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Dark Operator (Galaxy's Edge: Dark Operator) Audio CD – Unabridged, September 1, 2020
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About the Author
Jason Anspach is a best selling author living in Puyallup, Washington with his wife and their own legionnaire squad of seven (not a typo) children. In addition to science fiction, Jason is the author of the hit comedy-paranormal-historical-detective series, `til Death.
Nick Cole is a working actor living in Southern California. When he is not auditioning for commercials, going out for sitcoms or being shot, kicked, stabbed or beaten by the students of various film schools for their projects, he can often be found writing books.
- Publisher : Audible Studios on Brilliance Audio; Unabridged edition (September 1, 2020)
- Language : English
- ISBN-10 : 1713556294
- ISBN-13 : 978-1713556299
- Item Weight : 2.82 ounces
- Dimensions : 5.25 x 0.5 x 6.75 inches
- Best Sellers Rank: #5,041,796 in Books (See Top 100 in Books)
- Customer Reviews:
Top reviews from the United States
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I do not usually review books I enjoy, and I think I will start doing that as I often thoroughly enjoy a good book and do not give the author a good review.
I will start with the good reviews tomorrow. I just did not enjoy this book. The main character is sooooooo boring. He has zero flaws, and everyone loves him. The enemy/antagonist is who? Never figured it out. The book is about a Dark Ops solo mission to galaxy's edge planet to stop terrorism. The vast majority if this book is the main protagonist going around and watching the local authorities do their job/train and him consulting them on better methods. Yep. Consulting. Small amounts of action and legionaire flashbacks are not quite enough to get past the sluggish pace of a zero-flaw, boring, super vanilla D.O. agent consulting local authorities to train and apprehend nameless terrorists. I couldn't finish this book. I read 80% according to my kindle. I just could not finish it. The pace was just to painful. 80% in and he is still consulting local authorities about their improper prisoner treatment. Important stuff, but so is accounting. Both boring to the reader. Thank u for a wonderful series though. I will continue to buy your Galaxy’s Edge books.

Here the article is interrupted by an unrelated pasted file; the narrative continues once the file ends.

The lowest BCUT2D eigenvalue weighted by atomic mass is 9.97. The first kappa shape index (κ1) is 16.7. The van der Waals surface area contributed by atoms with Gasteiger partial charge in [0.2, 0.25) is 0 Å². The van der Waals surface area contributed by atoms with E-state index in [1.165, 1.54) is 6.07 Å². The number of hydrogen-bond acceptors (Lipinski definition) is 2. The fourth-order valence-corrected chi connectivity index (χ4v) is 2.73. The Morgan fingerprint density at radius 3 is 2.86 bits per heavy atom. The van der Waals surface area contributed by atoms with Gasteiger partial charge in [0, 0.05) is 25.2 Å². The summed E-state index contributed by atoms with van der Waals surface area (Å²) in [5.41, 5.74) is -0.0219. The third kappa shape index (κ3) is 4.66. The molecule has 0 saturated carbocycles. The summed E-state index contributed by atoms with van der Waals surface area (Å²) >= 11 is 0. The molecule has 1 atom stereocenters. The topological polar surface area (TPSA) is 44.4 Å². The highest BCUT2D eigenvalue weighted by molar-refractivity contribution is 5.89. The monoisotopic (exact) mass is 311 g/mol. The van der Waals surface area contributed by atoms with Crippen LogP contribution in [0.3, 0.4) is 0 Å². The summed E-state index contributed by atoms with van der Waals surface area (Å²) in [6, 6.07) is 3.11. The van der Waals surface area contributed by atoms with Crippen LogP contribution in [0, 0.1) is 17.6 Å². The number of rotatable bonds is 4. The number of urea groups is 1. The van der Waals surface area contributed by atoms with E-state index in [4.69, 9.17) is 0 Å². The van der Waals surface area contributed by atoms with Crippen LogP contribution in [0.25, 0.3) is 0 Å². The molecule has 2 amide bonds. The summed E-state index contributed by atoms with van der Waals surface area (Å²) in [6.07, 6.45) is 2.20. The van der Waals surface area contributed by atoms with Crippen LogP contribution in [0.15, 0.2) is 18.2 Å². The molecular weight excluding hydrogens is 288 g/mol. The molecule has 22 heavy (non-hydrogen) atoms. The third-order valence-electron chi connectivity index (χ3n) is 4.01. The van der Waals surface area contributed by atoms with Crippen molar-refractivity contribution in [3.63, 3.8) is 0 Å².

This book gives us an inside glimpse at someone who is a step beyond the (freaking awesome) galactic honey badgers who are bringing the KTF to every karking kelhorn that threatens the Republic. Instead of a one-dimensional 100% jocked up killer (which still would have been awesome) we are introduced to someone who is humble, wise, thoughtful, and dedicated on top of being 100% ready to KTF.
There are easily a dozen or more sections worth highlighting in this novel that are not only character-defining for Kel, but also applicable concepts that you can take away for your own life story. If you're into Galaxy's Edge at all you definitely won't want to miss out. Besides, it was awesome, and I was highly entertained.
Tolkien and Lewis drew from their experiences in both World Wars, Haldeman served in Vietnam, and Carr spent an entire career in the GWOT.
Military SciFi is not about accurate and plausible small unit tactics, technical gear descriptions, or assaults out of starships, just like fantasy isn’t really about swords, magic, and dragons. Somehow they are both at their core about the heart of man and the state of humanity.
This book specifically is about the heart of a warrior, a heart that remains steadfast regardless of service, country... and galaxy.
Check it out and get hooked. Circle back around to the original series when you get the chance too and you won’t be disappointed!